Volume 61, Issue 2, December 2021
John Joseph Gallagher
History, Eschatology, and the Development of the Six Ages of the World
Part II: From Tyconius to Bede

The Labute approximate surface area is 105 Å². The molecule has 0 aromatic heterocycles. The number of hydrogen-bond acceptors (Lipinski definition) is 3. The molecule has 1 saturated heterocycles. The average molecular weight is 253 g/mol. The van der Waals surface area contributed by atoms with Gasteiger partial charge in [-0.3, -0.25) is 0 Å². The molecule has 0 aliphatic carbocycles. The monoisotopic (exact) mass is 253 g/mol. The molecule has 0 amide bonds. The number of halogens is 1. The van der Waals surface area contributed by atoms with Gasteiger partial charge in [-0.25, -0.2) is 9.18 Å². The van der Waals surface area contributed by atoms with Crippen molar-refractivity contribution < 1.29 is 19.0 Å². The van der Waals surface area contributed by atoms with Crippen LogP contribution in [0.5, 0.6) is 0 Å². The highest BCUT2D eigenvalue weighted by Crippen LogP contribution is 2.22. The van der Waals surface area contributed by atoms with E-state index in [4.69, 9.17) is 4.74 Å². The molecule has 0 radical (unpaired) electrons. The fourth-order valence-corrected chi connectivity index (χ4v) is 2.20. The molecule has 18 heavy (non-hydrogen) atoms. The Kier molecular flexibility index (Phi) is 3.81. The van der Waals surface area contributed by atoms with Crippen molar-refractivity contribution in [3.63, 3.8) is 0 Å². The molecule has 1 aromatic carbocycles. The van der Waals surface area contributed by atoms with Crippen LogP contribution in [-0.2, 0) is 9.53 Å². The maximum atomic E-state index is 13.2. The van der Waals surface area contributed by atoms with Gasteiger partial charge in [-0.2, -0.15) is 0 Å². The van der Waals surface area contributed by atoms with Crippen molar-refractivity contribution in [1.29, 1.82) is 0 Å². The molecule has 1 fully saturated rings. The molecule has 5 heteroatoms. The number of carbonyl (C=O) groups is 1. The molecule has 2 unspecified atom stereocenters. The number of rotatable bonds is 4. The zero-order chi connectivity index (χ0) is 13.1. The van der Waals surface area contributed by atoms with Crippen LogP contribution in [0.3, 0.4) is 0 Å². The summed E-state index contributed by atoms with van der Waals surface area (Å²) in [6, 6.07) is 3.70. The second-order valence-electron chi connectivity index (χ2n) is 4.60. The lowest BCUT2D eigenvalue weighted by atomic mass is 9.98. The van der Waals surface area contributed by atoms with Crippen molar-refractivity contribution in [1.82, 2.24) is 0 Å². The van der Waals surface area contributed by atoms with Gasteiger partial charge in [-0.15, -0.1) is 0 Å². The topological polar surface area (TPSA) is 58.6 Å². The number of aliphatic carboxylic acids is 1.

The sex aetates mundi was the central framework of Early Christian, Late Antique, and early medieval Christian eschatology and historiography. This article is the second part of a study of the development and history of this motif. Part I (published in Augustinianum 61, 1 ) summarised the emergence of this framework in biblical and patristic writings up to the late fourth-century, concluding with the work of the North African theologian, Tyconius. The second part of this study investigates the treatment of this subject in the writings of Augustine of Hippo, Dionysius Exiguus, Isidore of Seville, and the Venerable Bede. The majority of the examination is devoted to tracing Augustine’s understanding of the six ages – which was strongly influenced by Tyconius – since Augustine is frequently credited with being the main proponent of this conceptualisation of sacred history. This investigation of Augustine’s writings is mostly focused on De civitate Dei, the work that addresses the six ages framework most thoroughly, but analyses references to this historiography throughout his corpus. The conclusion of this examination argues that Augustine engaged with this commonplace view of history, but only insofar as it points mankind towards reflection of the world to come. This study argues that Isidore is the scholar who should be credited with popularising this notion in the early medieval Latin West. How the developments in calendrical reckoning put forward by Dionysius Exiguus and Bede intersect with and influence the six ages model is also charted. Overall, this study provides an in-depth examination of the six ages of history model in the thought of the fathers of Late Antique and early medieval Latin exegesis, pinpointing key moments in the evolution of the sex aetates model.